recently was thought to be the sole source for the Taurid meteors. However, the
discovery of other large contributors which are now dark but were once active
comets rules out a positive identification.


Alfred Hillebrandt, Vedic Mythology (1981 English edition, vol 2 pp 259-60)
LC#: BL 1112.26.H5413 1980 v.2

The belief that the Manes shine as stars in the sky has likewise its adherents in
India.22 We find that several stars are associated with the changes in nature and
that the names of important Rsis occur again in those of celestial stars. "Whenever
Agastya rises," says Al-Beruni,23 "and the water increases in the rivers and
valleys during his time, you see the rivers offering to the moon all that is on the
surface of their water..." Agastya, who bears the epithet kumbhayoni in classical
Sanskrit,24 is already known from the Veda because of his relation to the Maruts.
If we seek to discover further traces of the Vedic star cult, we should refer above
all to the testimony of Hiranyakesin (HGS I. 22. 14 ff.) who enjoins the worship of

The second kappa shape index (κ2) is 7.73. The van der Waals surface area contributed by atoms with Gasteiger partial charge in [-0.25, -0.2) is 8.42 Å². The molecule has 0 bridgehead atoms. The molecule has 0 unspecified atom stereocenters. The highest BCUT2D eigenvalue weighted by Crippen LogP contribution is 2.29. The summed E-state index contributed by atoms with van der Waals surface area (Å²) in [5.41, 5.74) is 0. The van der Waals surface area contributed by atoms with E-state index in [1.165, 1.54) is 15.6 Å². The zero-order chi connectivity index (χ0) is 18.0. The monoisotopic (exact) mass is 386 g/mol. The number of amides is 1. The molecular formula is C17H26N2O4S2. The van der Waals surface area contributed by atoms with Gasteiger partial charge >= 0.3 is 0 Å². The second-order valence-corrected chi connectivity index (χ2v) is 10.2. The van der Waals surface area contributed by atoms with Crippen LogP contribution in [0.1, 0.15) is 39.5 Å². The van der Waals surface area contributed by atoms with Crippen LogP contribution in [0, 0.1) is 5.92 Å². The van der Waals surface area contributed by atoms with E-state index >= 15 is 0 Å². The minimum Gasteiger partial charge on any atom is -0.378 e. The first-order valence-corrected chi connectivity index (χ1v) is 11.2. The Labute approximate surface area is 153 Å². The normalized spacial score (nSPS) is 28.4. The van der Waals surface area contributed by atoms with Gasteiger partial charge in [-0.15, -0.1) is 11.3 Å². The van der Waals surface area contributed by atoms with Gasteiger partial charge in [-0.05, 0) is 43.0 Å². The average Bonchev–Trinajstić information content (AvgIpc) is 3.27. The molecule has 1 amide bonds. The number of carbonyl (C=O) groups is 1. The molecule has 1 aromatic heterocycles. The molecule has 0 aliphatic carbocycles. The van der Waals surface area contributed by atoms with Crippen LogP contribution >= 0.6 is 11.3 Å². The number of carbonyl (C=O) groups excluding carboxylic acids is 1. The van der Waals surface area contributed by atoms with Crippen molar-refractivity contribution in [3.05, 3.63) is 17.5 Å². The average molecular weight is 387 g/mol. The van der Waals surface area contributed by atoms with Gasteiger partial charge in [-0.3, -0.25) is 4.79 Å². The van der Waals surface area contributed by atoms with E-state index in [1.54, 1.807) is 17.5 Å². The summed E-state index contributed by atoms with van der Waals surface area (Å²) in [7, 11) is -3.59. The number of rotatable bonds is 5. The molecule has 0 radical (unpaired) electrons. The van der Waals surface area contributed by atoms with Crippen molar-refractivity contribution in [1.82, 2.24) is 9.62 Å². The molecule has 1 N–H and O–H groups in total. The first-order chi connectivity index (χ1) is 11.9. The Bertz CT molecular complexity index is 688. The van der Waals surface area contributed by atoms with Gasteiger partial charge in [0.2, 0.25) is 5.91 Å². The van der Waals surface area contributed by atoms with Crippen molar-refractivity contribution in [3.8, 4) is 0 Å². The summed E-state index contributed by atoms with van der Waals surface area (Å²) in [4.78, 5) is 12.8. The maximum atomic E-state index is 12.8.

the Naksatras, moon, the seven Rsis with Arundhati, and the Pole Star during the
first installation of fire in the domestic hearth.25 The Pole Star bears the
designation naksatranam methi; it is addressed as brahman, dhruva, acyuta,
avyathamana, nabhya sarvasya; the first formula for him is followed by namo
brahmanah putraya prajapataye, brahmanah putrebhyo devebhyas trayastrimsebhro namo
brahmanah putrapautrebhyo 'ngirobhyah. Thus we find in the Grhya ritual a
glorification of the Pole Star and of the seven Rsis, i.e. the stars in the Great
Bear,26 and likewise occasionally in the Srauta ritual as well. One wishes that the
sacrifice and the sacrificer may reach "the world of the seven benevolent Rsis"27
and makes an offering for them in the north-east during the Agnihotra.28

[28. KSS IV.14.27. When a comet obscures them, it means danger, see Weber, Omina
und Portenta, p. 396.]

They are mentioned already in the oldest tradition. It was the "seven Rsis, our
fathers," who through sacrifice obtained Trasadasyu as son for the wife of
Purukutsa when she was in distress (RV IV. 42. 8). They settled down (in the
heavens) to practice tapas,29 with the five Adhvaryus they guard "THE HIDDEN FOOT
PRINT OF THE BIRD"30 [Recall my note above regarding the swastika. bobk] and are
obviously identical with the seven mythical Vipras, Rebhas, Karus, Hotrs who stand
next to the gods and ancestors,3l who have taken part in the recovery of the